Brad Kessler’s compelling and compassionate novel North follows Sahro, a young Somali woman who’s forced to flee to Canada to avoid deportation from the US. Detoured by a snowstorm, she becomes the troubled secret guest of a small Vermont monastery.
In this fluid tale, Sahro’s hellish odyssey begins after her parents are murdered in Somalia. Her childhood is spent in a displaced state; she travels north, through Africa, South and Central America, and into the United States. Detained for over a year in bureaucratic purgatory, she is then pursued by ICE agents. A devout Muslim, she hopes to find political asylum and live without violence and fear.
Father Christopher’s quest is more internalized: the abbot of the monastery, he’s given to soul-searching. He’s a former art student, and is kind, intelligent, and accepting of the rules of monastic life. But the priest discovers that, in order to fulfill God’s wishes, both governmental and religious restrictions must sometimes be challenged. And Teddy is the monastery’s groundskeeper and an Afghanistan war veteran. He lost a portion of his leg during the conflict. Still influenced by his military training, he rejects self-pity, but he is troubled by occasional uncertainties, flashbacks, and resentments.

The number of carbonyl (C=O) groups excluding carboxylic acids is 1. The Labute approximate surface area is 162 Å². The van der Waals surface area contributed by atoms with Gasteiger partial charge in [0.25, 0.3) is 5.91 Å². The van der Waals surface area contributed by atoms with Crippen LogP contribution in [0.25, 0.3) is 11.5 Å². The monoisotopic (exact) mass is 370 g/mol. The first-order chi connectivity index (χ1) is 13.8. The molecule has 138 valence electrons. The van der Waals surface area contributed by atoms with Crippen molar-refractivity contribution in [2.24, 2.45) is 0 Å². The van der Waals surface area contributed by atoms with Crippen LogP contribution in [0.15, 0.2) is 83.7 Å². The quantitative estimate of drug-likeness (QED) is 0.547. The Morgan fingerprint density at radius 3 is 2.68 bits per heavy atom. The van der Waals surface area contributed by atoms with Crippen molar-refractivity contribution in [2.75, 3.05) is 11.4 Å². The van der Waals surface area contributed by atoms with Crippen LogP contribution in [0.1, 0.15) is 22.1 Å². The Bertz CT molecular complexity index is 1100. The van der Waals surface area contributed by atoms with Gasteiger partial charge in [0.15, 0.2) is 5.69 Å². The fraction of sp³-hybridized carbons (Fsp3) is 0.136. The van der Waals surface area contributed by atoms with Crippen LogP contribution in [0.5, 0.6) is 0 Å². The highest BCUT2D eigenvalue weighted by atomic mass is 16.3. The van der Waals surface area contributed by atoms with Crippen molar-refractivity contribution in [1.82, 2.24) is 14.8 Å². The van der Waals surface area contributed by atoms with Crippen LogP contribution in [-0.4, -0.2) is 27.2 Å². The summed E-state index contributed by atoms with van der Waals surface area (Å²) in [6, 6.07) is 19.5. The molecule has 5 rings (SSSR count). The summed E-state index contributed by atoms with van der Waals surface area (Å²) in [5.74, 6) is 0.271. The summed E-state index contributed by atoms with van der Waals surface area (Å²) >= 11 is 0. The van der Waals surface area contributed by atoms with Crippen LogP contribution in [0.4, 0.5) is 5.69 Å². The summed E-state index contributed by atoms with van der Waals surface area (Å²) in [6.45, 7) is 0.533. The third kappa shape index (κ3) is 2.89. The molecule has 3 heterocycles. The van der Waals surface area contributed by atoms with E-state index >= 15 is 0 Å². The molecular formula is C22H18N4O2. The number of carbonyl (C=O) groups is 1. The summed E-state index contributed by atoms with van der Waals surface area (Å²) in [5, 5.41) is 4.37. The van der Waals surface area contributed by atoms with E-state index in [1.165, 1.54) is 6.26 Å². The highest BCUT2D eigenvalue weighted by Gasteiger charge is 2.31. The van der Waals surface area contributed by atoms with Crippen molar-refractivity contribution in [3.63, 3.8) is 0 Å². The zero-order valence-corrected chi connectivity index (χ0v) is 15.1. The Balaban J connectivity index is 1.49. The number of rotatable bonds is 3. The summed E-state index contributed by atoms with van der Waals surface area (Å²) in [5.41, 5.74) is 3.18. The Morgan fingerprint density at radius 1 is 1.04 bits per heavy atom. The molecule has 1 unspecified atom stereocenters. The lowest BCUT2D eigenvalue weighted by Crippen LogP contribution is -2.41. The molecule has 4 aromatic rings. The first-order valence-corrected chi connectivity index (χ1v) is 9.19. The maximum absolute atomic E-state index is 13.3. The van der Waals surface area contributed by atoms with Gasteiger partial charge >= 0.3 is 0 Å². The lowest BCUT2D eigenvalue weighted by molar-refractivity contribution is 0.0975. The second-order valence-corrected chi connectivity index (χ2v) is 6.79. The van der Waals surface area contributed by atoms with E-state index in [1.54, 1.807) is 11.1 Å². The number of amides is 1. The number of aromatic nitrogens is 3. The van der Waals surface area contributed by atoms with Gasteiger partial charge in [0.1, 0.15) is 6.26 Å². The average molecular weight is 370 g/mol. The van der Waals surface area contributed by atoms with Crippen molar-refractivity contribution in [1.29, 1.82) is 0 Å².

These three stories are developed, then brought together by the curious circumstance of a springtime blizzard. Sahro is a true refugee: she cuts off her hair and hides her gender to avoid rape during her migration. Recognizing her plight and the intensity of her will, Father Christopher and Teddy choose humanity over immigration protocol. With spy-like subterfuge, they help Sahro continue her northward trek.
Taut with suspense and eloquent insights, North is a novel of extraordinary scope. It travels from bitter African droughts to snowy cloisters in Vermont, reaching toward the verdant grass and “milk-blue sky” of Sahro’s Canadian sanctuary.
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